The game tries to vaguely justify the cohesion of the levels by setting it all up as life-flashing-in-front-of-your-eyes-right-before-death. It opens with a sniper accidentally taking a shot at Daniel Craig's Bond (who is not voiced by Daniel Craig!), and as he falls off the moving train, he starts having flashbacks of his previous missions. You know, even though Craig is supposed to be a reimagining of Bond and there's no way he's actually lived through all of what we get to play?
The settings have been "modernized," but not in a good way. The most jarring thing about this is Bond's usage of his smartphone. Nevermind that the minigames are uninteresting. Since a regular person—who isn't as cool as Bond, or as suave as Bond—is so familiar with smartphones, the fact that James Bond relies on one instead of an assortment of gadgetry makes the experience feel less sophisticated. It turns out that while "there's an app for that" is useful for us, having that be the case for Bond strips away the novel feeling that comes with new, previously unknown gadgetry. We can all use smartphones, but we're not all James Bond. So we can't be as sophisticated as Bond, and we can't be as cool as Bond...what's left?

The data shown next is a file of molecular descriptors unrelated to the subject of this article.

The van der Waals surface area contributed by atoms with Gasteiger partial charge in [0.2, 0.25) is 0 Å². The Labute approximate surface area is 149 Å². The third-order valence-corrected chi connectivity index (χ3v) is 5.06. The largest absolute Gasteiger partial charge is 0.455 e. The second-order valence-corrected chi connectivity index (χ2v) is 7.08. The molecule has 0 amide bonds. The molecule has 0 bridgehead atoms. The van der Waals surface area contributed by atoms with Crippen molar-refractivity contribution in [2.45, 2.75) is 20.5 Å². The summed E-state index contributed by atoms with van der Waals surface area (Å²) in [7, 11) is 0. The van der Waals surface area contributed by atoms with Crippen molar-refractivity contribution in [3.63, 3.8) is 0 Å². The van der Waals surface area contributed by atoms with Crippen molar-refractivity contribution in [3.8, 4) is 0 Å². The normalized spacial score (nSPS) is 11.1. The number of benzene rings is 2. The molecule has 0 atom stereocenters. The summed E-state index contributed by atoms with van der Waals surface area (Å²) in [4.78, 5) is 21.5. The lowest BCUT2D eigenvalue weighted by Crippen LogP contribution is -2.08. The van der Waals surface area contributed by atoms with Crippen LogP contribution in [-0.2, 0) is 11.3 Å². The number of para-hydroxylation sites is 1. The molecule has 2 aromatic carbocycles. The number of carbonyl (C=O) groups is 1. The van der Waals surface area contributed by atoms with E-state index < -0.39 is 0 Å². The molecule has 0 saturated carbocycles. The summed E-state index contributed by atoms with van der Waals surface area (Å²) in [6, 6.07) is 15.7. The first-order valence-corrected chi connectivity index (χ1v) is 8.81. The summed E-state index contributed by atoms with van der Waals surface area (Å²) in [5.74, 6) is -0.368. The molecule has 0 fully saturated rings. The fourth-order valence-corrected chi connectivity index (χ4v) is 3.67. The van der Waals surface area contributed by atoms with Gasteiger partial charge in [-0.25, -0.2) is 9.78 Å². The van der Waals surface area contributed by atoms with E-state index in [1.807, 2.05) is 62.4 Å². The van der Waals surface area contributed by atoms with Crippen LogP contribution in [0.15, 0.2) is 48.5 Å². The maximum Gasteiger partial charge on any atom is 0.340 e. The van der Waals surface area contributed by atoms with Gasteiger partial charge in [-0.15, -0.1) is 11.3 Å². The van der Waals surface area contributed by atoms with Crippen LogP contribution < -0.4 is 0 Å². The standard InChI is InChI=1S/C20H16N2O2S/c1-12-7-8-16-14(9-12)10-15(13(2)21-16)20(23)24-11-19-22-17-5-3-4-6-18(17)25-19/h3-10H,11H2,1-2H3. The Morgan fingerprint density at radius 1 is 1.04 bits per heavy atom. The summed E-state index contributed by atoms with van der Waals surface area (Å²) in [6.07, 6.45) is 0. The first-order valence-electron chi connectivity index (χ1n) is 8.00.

Killing, of course. Nothing noteworthy here either. Moving forward in the game feels like a chore. Still, I found myself making things mildly interesting by going Rambo. You're invincible during the cinematic close-up that happens on a subduction or melee, and most enemies go down with one hit. There are also quick-time fist-fights that tend to happen with special enemies, like bosses. These are absurdly easy: you're supposed to tilt the right or left stick up and down depending on the given prompt. It doesn't capture the feeling of hand-to-hand combat at all. The game features challenges, but they're largely uninspired. We're talking challenges along the lines of, "Eliminate X enemies with Y gun." Then again, if the base game is no good, superimposing challenges on top of that isn't likely to help things.